Autism Today
uniquely-abled employment

Uniquely-Abled Employment: Things to Keep in Mind

Any person hunting for a job knows that landing an employment calls for persistence, patience and self-belief. It’s usually much harder for uniquely-abled people as they find employment options limited. But over the years uniquely-abled employment opportunities have increased with companies opening up jobs for this section of the population.

Uniquely-abled persons should be honest with themselves and recognize job positions that count them in. A wheelchair user, for instance, won’t be able to work in a kitchen simply because space will be sparse for them to move around. Identifying the correct uniquely-abled employment opportunity is important.

Pipeline to Work: Uniquely-Abled Employment

Refining a job search, however, is not all about excluding and narrowing down the options. An uniquely-abled person may have a number of skills that are as good as a neuro-typical human being. They are even better in some cases. So a uniquely-abled jobseeker must identify his/her strengths and weaknesses before he/she begins the job search.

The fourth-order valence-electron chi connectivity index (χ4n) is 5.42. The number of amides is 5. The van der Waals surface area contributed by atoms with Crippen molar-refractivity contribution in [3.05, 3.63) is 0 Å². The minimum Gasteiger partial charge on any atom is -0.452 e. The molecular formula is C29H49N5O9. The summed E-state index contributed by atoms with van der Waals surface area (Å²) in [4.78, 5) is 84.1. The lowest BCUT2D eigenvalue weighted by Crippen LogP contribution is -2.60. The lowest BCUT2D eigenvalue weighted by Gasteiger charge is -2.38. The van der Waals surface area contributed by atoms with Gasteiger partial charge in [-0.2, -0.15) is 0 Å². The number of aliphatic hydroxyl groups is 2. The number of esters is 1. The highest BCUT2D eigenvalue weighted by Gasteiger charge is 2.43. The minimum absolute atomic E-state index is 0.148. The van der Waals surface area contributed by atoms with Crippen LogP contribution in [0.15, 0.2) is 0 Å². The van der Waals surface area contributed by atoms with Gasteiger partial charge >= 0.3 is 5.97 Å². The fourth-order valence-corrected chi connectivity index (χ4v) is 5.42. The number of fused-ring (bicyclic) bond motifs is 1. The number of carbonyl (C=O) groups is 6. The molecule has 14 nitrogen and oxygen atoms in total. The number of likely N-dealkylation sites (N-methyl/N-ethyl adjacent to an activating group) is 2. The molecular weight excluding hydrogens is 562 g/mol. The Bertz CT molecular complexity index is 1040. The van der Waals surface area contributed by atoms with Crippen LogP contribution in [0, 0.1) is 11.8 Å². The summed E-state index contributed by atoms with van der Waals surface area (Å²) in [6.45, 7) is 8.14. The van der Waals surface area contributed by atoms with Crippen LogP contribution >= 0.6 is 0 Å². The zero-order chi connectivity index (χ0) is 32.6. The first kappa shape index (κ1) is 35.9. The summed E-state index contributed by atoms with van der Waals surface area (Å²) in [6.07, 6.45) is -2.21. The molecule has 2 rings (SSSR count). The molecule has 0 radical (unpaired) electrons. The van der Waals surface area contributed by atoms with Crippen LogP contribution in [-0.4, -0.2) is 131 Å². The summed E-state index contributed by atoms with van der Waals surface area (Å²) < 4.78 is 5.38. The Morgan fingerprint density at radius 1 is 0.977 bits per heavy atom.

Jobs that allow work from home, requires nominal physical exertion and offers sufficient pay to cover the medical expenses, are usually best suited for uniquely-abled people.

Taking Inclusive Education for Uniquely-Abled Children Forward

Opinion is rather divided on whether an uniquely-abled jobseeker should disclose his/her condition while applying for a job. It’s a good idea to inform the company so that they can make suitable arrangements. While informing the interviewer beforehand establishes a marker, the uniquely-abled person is in a better position to overcome his/her challenges. If he/she displays a positive and proactive attitude, it will strike a chord with the employer who will be impressed with the person’s honesty.

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Inclusive Uniquely-Abled Children Education in India

Adaptive Equipment for Special Needs Children

I Am Uniquely-Abled, Not Disabled

Acceptance of Uniquely-Abled People in India

Inclusive Corporate Training for Uniquely-Abled Persons


About author

Prabuddha Neogi

Foodie, lazy, bookworm, and internet junkie. All in that order. Loves to floor the accelerator. Mad about the Himalayas and its trekking trails. Former life forester. Also an occasional writer and editor

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